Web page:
Pick a Topic:
Find info on a:
ClotCare complies with the HONcode standard for trustworthy health
ClotCare is a member organization of the Coalition to Prevent Deep Vein Thrombosis. Click here to learn more about the Coalition to Prevent Deep Vein Thrombosis and DVT Awareness Month, which is held each March.
Deep Vein Thrombosis, Factor V Leiden & Protein Gene Mutation
Despina Nicholas Brosnihan's Story
In February 2013, I considered myself the picture of health. Though forty-eight years of age, I felt that I was doing all of the right things. I was thin, ate a healthy Mediterranean diet, didn't smoke and exercised 4-5 times per week. In fact, I had even recently commented to my husband that I felt better than I had a decade earlier. Little did I know that I was soon to experience the biggest health crisis of my life.
For about a week, I felt a soreness in my left buttock radiating to my left thigh - no pain, just a feeling of slight bruising. I assumed that I had strained a muscle running or was developing a very mild sciatica. Again, there was no pain, just a general soreness. I continued to exercise, running 5 km every couple days and spinning in between. Suddenly, I noticed a very slight swelling in my left leg. My thigh felt flushed with blood and enormous, though the swelling was barely perceptible to others. My husband insisted I visit the ER and I reluctantly agreed. I felt it ridiculous to tie up medical personnel for a slightly swollen leg. Upon my arrival at the ER, an ultrasound of my leg was performed and I was diagnosed with a massive, potentially life threatening DVT. Within the hour, I was transported to another local hospital where catheter directed thrombolysis was later performed. I am now on a lifelong regimen of Coumadin and aspirin.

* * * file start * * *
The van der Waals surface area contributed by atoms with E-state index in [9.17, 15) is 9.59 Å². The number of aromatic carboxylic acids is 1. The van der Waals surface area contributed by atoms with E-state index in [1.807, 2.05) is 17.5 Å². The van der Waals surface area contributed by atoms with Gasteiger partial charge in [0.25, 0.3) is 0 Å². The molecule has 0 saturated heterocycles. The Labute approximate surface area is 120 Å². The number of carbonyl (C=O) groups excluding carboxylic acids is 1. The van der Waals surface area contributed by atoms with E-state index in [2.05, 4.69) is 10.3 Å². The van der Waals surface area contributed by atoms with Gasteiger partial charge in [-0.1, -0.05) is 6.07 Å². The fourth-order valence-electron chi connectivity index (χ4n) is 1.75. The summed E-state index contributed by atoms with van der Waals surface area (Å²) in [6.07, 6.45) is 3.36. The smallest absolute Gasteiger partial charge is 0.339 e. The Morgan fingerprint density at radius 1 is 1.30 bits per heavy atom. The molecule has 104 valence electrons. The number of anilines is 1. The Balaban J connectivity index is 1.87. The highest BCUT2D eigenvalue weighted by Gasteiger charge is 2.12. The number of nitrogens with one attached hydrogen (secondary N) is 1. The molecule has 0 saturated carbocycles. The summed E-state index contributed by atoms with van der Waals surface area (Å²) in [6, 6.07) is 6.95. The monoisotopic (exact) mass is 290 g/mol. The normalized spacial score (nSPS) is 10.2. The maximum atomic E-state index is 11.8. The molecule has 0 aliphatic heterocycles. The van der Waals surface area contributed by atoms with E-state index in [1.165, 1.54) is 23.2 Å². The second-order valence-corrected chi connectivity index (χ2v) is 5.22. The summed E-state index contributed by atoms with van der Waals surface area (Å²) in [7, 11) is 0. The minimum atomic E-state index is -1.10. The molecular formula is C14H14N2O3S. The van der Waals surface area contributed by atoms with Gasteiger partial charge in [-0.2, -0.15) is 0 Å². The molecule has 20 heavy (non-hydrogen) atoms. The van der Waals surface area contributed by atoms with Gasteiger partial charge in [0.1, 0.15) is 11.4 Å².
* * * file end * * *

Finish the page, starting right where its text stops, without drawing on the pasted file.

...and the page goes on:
It is important to note that I do have two genetic clotting disorders. Factor V Leiden (homozygous) and Prothrombin gene mutation. These disorders put me at a higher risk for developing a blood clot than the average person. However, until this episode I had never experienced a blood clot in my life. I had three healthy pregnancies and deliveries, traveled by air extensively, etc., all without incident.
Advice to others:
- Don't assume your physical conditioning exempts you from developing a blood clot.
- Pay attention to any changes in your lower extremities, even if you feel no pain.
- If you have DVT in your family, consider getting tested for genetic clotting disorders.
- If you do have a clotting disorder, talk to your hematologist about preventative measures.
There are two additional considerations that the reader should be aware of regarding this patient's story:
The use of aspirin (and other drugs that act in a similar manner to reduce the risk of clots) in combination with warfarin is something that should be carefully considered by a patient's own physician. While there are some reasons to use both agents together, the combined use increases the risk of bleeding which may occur in the stomach and intestines or a number of other locations in the body. One recent study in thousands of patients found that taking aspirin with warfarin was associated with an 80% increase in the risk of bleeding into the head (which may lead to a stroke that can be life-threatening). Ref: Hart RG, et al. Stroke 2012; 43:1511-1517.
Despina has two hypercoagulable conditions. A hypercoagulable condition is a condition that increases the risk of blood clotting. Factor V Leiden (where "V" is the Roman numeral for 5) and Prothrombin Gene mutation are hypercoagulable conditions. The Factor V Leiden is also referred to as "activated protein C resistance" and Prothrombin Gene mutation is referred to as "mutant Factor II". For unclear reasons, patients with one hypercoagulable condition have a higher than average risk of having a second hypercoagulable condition. Also, because these 2 (but not all) hypercoagulable conditions are inherited; individuals who have blood relatives with blood clots and/or one of these conditions should realize that they may be at risk of having one of these conditions. Whether children of parents with hypercoagulable conditions should be evaluated is a controversial issue that should be discussed with a blood specialist (hematologist) and, perhaps, someone who can advise the patient on the potential risk of "labeling" any of the children with such a diagnosis (which may affect their ability to secure health and/or life insurance).
ClotCare is a 501(c)(3) non-profit organization generously supported by your tax-deductible donations and grants from our industry supporters.
Click here to view full list of new postings